How to Go Digital and Get Your Old Physical Media Onto Your PC

physical media clutter

Why manage a collection of audio CDs, DVDs, some videos on VHS tapes, photos, and other documents in physical form? Go digital to get all your stuff on your PC — and on your other devices.

You don’t have to get rid of the originals, but this will let you access them more easily. It’s also a good way to create a backup copy of all your important stuff, which will come in handy if you ever lose it.

Audio CDs

Audio CDs are easy to “rip” into digital music files. You can turn those music files into a local music collection or upload them to a service like Spotify, Google Play Music, Amazon Music, or iTunes Match so you can listen to all that music from wherever you are. You could also just stuff it into Dropbox, OneDrive, Google Drive, or a similar service — or just back it up to your own local storage. That’s up to you.

On Windows, you can use Windows Media Player to rip audio CDs. It’s a dated application Microsoft hasn’t been working on too much, but it’ll certainly work. if you have iTunes installed, as many people do, iTunes will also let you rip those audio CDs.

There are other applications, of course. Many audiophiles love Exact Audio Copy — it’s a good swiss army knife for ripping CDs and will serve you well.

Choosing which format to rip to is also important. MP3 is the most well-known, but MP4 has now become common as well — the iTunes AAC format uses MP4. It’s highly compatible with various different services and devices. Some people prefer ripping to the lossless FLAC format for archival purposes, but this will produce very large files that aren’t supported in many applications and on many devices.

Video DVDs

For DVD-ripping and other video-related tasks — for example, “transcoding” a video file from one codec to another codec — we recommend the open-source HandBrake application.

You can use this tool to rip your own homemade DVDs to video files. But, if you want to rip commercial DVDs you purchased with your own money, you’ll need to do something extra. These DVDs have weak encryption that serves as copy-protection.

To bypass this, tyou’ll need software like the libdvdcss library offered by VideoLAN. It’s also included along with VLC, which is why VLC is an excellent solution for watching DVDs on Windows 8. Download the DLL file and copy it to your Handbrake directory — that’s at “C:\Program Files\Handbrake” by default. You should then be able to rip those commercial DVDs to video files.

Scanning Blu-Ray discs isn’t as easy. As far as we know, you’ll need specialized commercial applications you’ll have to pay for to do this.

VHS Tapes

Yes, you can turn those old VHS tapes into digital files. It probably doesn’t make any sense to convert an old movie or TV show on VHS into a digital format, but you may want to convert any irreplacable home videos to digital formats.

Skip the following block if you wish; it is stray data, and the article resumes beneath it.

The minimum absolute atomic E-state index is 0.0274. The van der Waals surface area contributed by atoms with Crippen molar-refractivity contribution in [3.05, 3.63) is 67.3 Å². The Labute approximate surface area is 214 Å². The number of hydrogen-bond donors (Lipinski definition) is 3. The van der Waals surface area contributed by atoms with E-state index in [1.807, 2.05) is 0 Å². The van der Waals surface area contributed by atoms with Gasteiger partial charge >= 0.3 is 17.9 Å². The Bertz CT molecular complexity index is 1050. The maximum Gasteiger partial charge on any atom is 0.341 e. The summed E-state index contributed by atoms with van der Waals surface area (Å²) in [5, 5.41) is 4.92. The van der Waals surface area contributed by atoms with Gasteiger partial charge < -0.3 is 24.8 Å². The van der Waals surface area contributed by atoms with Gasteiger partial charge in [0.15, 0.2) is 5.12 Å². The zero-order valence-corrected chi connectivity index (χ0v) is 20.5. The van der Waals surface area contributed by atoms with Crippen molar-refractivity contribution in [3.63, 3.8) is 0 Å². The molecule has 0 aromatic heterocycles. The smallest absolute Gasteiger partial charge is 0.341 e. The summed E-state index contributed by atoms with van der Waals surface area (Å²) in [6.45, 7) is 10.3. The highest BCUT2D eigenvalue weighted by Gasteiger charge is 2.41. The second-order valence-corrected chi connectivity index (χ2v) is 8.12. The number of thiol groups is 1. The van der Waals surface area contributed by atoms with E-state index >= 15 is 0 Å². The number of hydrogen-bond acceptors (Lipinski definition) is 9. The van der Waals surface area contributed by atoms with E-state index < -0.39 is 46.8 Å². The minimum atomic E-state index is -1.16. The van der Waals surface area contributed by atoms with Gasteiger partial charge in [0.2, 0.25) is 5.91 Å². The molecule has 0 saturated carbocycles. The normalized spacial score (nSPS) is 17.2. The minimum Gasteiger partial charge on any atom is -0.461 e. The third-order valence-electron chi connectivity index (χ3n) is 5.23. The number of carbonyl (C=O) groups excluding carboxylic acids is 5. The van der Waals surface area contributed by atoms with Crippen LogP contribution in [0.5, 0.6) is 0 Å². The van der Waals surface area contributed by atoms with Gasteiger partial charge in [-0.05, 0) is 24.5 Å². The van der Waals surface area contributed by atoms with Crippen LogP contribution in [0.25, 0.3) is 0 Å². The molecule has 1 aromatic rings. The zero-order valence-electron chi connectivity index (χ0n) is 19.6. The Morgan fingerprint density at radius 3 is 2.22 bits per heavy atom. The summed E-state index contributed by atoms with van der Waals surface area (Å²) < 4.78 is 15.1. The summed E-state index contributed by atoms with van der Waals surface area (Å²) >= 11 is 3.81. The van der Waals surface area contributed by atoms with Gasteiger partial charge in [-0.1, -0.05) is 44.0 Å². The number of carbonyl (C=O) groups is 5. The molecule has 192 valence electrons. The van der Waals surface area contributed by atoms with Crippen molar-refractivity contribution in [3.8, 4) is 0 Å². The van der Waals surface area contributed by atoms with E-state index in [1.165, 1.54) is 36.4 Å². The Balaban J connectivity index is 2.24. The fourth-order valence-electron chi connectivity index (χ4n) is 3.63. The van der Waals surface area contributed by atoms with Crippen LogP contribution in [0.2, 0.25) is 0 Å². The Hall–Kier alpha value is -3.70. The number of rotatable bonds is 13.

You’ll need special hardware for this. Along with a VHS player, you’ll need a gadget that will let you convert that analog video signal to a digital signal your computer can interpret. In other words, you need a way to plug that DVD player into your computer. A gadget like this one from Amazon should allow you to connect that VCR’s old S-Video or RCA cables directly to your computer. Play the video on the VCR and use recording software on your computer to record it and convert it to a digital file.

This shouldn’t be too hard, although it’ll take some time — you have to let each VHS tape play in real time so the computer can capture it. Assuming you have a VHS tape player, all you need is an adapter device to get started.

VCR

Photos and Other Paper Documents

Obviously, paper documents are easy to capture. You just need a scanner and you can turn those old photos into digital images and any important documents into digital copies you’ll have a backup of.

There are many ways to scan documents. The old standard flatbed scanner will let you scan documents. You can also purchase smaller portable scanners that you can feed documents and photos through to do this without needing a larger scanner.

There’s a lot more to scanning a photograph, so be sure to read our instructions for properly scanning a photo. Scanning old paperwork isn’t as big a deal — as long as it’s legible enough, you should be happy.

In a pinch, you can also use an iPhone or Android phone to scan a document or photo — but this isn’t a good solution for long-term archival of important memories and documents.


Be sure to back up those files once you have them, whether it’s using an online backup solution or local copies of your files — or, better yet, both. You wouldn’t want to put in all the time just to lose them if your computer or hard drive fails on you.

Image Credit: hobvias sudoneighm on Flickr

Chris Hoffman is a technology writer and all-around computer geek. He's as at home using the Linux terminal as he is digging into the Windows registry. Connect with him on Google+.